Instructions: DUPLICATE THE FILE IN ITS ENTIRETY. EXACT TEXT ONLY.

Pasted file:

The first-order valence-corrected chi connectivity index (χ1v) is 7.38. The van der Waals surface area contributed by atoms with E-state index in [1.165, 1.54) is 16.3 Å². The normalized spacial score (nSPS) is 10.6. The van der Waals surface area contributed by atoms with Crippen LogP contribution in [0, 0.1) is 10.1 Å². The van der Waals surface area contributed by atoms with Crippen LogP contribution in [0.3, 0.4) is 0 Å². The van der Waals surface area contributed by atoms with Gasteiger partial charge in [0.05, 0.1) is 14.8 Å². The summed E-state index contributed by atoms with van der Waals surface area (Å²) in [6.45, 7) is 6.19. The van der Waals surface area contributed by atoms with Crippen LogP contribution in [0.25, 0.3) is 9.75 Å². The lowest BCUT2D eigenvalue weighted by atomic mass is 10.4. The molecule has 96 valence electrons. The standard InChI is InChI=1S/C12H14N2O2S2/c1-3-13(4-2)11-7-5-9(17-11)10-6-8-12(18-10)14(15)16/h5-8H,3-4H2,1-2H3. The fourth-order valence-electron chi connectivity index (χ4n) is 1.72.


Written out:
The first-order valence-corrected chi connectivity index (χ1v) is 7.38. The van der Waals surface area contributed by atoms with E-state index in [1.165, 1.54) is 16.3 Å². The normalized spacial score (nSPS) is 10.6. The van der Waals surface area contributed by atoms with Crippen LogP contribution in [0, 0.1) is 10.1 Å². The van der Waals surface area contributed by atoms with Crippen LogP contribution in [0.3, 0.4) is 0 Å². The van der Waals surface area contributed by atoms with Gasteiger partial charge in [0.05, 0.1) is 14.8 Å². The summed E-state index contributed by atoms with van der Waals surface area (Å²) in [6.45, 7) is 6.19. The van der Waals surface area contributed by atoms with Crippen LogP contribution in [0.25, 0.3) is 9.75 Å². The lowest BCUT2D eigenvalue weighted by atomic mass is 10.4. The molecule has 96 valence electrons. The standard InChI is InChI=1S/C12H14N2O2S2/c1-3-13(4-2)11-7-5-9(17-11)10-6-8-12(18-10)14(15)16/h5-8H,3-4H2,1-2H3. The fourth-order valence-electron chi connectivity index (χ4n) is 1.72.